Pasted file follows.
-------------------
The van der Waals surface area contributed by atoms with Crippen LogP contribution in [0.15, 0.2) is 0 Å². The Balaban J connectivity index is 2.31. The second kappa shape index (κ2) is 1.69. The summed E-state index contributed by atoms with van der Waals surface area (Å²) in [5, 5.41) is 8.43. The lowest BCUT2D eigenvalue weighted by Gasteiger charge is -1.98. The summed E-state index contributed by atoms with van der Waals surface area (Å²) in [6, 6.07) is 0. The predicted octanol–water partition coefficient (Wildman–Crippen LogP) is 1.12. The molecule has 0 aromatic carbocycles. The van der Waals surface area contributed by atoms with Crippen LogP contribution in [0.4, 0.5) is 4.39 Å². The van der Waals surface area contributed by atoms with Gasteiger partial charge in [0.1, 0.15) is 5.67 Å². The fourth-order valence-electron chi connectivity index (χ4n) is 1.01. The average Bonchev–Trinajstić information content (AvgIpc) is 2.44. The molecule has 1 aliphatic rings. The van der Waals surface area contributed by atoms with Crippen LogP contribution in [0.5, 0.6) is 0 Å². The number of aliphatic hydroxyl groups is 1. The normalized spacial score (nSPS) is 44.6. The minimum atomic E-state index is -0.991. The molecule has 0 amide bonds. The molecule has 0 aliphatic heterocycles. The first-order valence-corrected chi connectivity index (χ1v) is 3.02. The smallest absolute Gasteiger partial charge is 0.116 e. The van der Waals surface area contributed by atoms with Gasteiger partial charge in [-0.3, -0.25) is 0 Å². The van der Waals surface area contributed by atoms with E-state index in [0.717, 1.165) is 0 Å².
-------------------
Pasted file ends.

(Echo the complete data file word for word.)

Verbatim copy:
The van der Waals surface area contributed by atoms with Crippen LogP contribution in [0.15, 0.2) is 0 Å². The Balaban J connectivity index is 2.31. The second kappa shape index (κ2) is 1.69. The summed E-state index contributed by atoms with van der Waals surface area (Å²) in [5, 5.41) is 8.43. The lowest BCUT2D eigenvalue weighted by Gasteiger charge is -1.98. The summed E-state index contributed by atoms with van der Waals surface area (Å²) in [6, 6.07) is 0. The predicted octanol–water partition coefficient (Wildman–Crippen LogP) is 1.12. The molecule has 0 aromatic carbocycles. The van der Waals surface area contributed by atoms with Crippen LogP contribution in [0.4, 0.5) is 4.39 Å². The van der Waals surface area contributed by atoms with Gasteiger partial charge in [0.1, 0.15) is 5.67 Å². The fourth-order valence-electron chi connectivity index (χ4n) is 1.01. The average Bonchev–Trinajstić information content (AvgIpc) is 2.44. The molecule has 1 aliphatic rings. The van der Waals surface area contributed by atoms with Crippen LogP contribution in [0.5, 0.6) is 0 Å². The number of aliphatic hydroxyl groups is 1. The normalized spacial score (nSPS) is 44.6. The minimum atomic E-state index is -0.991. The molecule has 0 amide bonds. The molecule has 0 aliphatic heterocycles. The first-order valence-corrected chi connectivity index (χ1v) is 3.02. The smallest absolute Gasteiger partial charge is 0.116 e. The van der Waals surface area contributed by atoms with Gasteiger partial charge in [-0.3, -0.25) is 0 Å². The van der Waals surface area contributed by atoms with E-state index in [0.717, 1.165) is 0 Å².